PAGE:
At Commencement in June, Taylor revealed that the donor was Mrs. Mary Clark Thompson ’93, widow of the popular and benevolent trustee, who had died in 1899. The Frederic Ferris Thompson Memorial Library was dedicated in 1905.
Professor Woodrow Wilson of Princeton gave the Founder’s Day address on “Americanism.”
Four new records were set at the annual Field Day. Fannie James ’04 ran the 100-yard dash in 0:13.1.5; Elsa Hillyer White put the shot 29 feet, 11 inches; Harriet J. MacCoy ’03 threw a basketball 72 feet, 5 inches and Jean Hooker ’03 threw a baseball 175 feet, 6 inches.
As was customary, no men were permitted at the games, with the exception of a few professors.
—The New York Times
The Philalethean Society presented The Birds of Aristophanes, in the original Greek and in an appropriate outdoor setting. Spectators, sitting on the grass of Sunset Hill with the players below them on a stage backed by evergreens, followed the action with the translation in their programs by Elsa Hillyer White ‘02 and Edna Laura Kibbe ‘03.
Professor George C. Gow composed the music for the choruses, who were accompanied by a flute player hidden behind a tree. The play was directed by Professor Abby Leach of the department of Greek.
The “deadening effect of pleasure-seeking” was, according to The New York Times, the theme of President Taylor’s baccalaureate sermon to the Class of 1902. It was students’ tendency at the present time, he said, to think that the best thing to be had at college was a good time. This attitude was destructive to the soul, to physical vigor, to clear thinking and to spiritual insight.
Taylor told the class their “opportunities and training had given them a view over these tendencies as from a mountain top; that they now must descend into the plain and help in the battle against them.”
The Nassau Herald, a commencement publication at Princeton edited by the seniors, gave the results of a poll taken of the graduating class. Longfellow was the favorite poet, and Walter Scott slipped by Thackeray, Kipling and Dickens among the novelists. The class had 185 Republicans, 30 Democrats, 7 Gold Democrats and 7 Prohibitionists, and, as to women’s colleges, the class favored Vassar (67 votes) over Smith (51), Wellesley (43) and Bryn Mawr (39).
The New York Times
After the alumnae luncheon, five alumnae spoke to those who returned for Class Day on women and occupations. Dr. Mary Sherwood ’93 discussed medicine, Helen Hoy ’99 discussed law, Maude Ray ’00 discussed journalism, Mary Root ’78 discussed agriculture and Nancy McClelland ’97 discussed advertising.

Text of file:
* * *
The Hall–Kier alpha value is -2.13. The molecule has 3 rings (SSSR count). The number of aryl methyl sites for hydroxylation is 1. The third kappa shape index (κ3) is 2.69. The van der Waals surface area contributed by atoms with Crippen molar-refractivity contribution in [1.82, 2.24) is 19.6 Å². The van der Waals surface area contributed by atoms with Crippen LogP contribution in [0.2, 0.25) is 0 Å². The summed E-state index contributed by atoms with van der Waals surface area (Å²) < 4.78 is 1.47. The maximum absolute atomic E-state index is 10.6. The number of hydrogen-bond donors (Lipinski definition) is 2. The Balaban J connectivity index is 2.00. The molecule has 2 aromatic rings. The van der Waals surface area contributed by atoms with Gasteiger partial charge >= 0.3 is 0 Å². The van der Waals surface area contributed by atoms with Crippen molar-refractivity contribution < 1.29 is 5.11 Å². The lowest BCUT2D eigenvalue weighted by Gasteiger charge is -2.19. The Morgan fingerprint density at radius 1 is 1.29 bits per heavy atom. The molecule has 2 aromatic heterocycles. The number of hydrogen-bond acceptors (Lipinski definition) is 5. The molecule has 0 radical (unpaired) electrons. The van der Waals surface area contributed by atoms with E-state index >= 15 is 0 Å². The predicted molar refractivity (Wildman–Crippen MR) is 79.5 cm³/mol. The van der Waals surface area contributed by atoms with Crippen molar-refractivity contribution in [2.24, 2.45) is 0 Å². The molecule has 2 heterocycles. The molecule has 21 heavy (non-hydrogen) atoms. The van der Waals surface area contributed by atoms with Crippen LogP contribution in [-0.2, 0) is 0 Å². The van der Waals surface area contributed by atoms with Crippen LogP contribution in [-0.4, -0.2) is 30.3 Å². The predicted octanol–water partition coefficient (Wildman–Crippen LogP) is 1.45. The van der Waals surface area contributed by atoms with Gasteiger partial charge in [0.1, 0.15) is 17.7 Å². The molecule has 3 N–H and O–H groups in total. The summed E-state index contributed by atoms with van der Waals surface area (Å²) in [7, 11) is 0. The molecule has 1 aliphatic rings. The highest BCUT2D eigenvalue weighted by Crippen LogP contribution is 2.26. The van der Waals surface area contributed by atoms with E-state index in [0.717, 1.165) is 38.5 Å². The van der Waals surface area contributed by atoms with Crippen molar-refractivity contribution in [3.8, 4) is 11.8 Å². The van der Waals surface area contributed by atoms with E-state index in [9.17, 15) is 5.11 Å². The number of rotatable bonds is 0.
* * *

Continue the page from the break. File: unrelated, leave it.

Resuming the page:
Class Day exercises were held out of doors in the afternoon. The juniors marched in, followed by the sophomores, nineteen of whom bore the daisy chain that announced the entry of the Class of 1902, led by Louise Sanford ’02. Class president Theodosia Hadley ’02 gave an address of welcome, and class historians Caroline Sperry ’02 and Nina Eldred ‘02 looked back over the class’s four years at the college.
At the class tree, Lucy Burns ’02 gave the senior charge and gave Matthew Vassar’s spade to Harriette Anderson ’03, who delivered the junior response. The day ended with a glee club concert and the president’s reception.
At Commencement, President Taylor identified the donor of the new library as Mary Clark Thompson and announced that ground would be broken for the new chapel immediately after the graduation ceremony. Two new trustees were elected: the Rev. W. T. E. P. Rhodes of Brooklyn and Daniel Smiley of Lake Mohonk, NY.
The first automobile appeared at Commencement. A member of the Class of 1902 recalled that is was a Ford, driven from Detroit by an alumna of ’00.
The College Inn was opened on Raymond Avenue, filling a long-felt need for the entertainment of guests. Later known as the Wagner Inn, it was established by Anne Edith Lapham ’96 and Mary Swain Wagner ex-’95 and was managed by Miss Wagner.
President Taylor conducted a short service for the laying of the cornerstone for the new chapel. Both of the donors, Mary Thaw Thompson ’77 and Mary Morris Pratt ’80, were present. They placed in the stone a box containing several Vassar publications and brief memoirs of Charles Pratt, Mrs. Pratt’s father-in-law, and William Thaw, Mrs. Thompson’s father.
The New York Times
A college handy man was arrested for stealing students’ jewelry. Almost all of the items found in his possession at the time of his arrest were identified by students, and the total value of the jewelry was estimated at $2,000.
In the spring of 1902, the English actor and producer, Ben Greet and the Elizabethan Stage Society mounted a production in London of the 15th-century morality play, Everyman. That fall, the prominent Broadway producer Charles Frohman arranged with the society and Greet for an American production, as part of a plan, as he told The New York Times, “to bring to and lay before American audiences everything in the theatrical line that its citizens go to see [abroad].”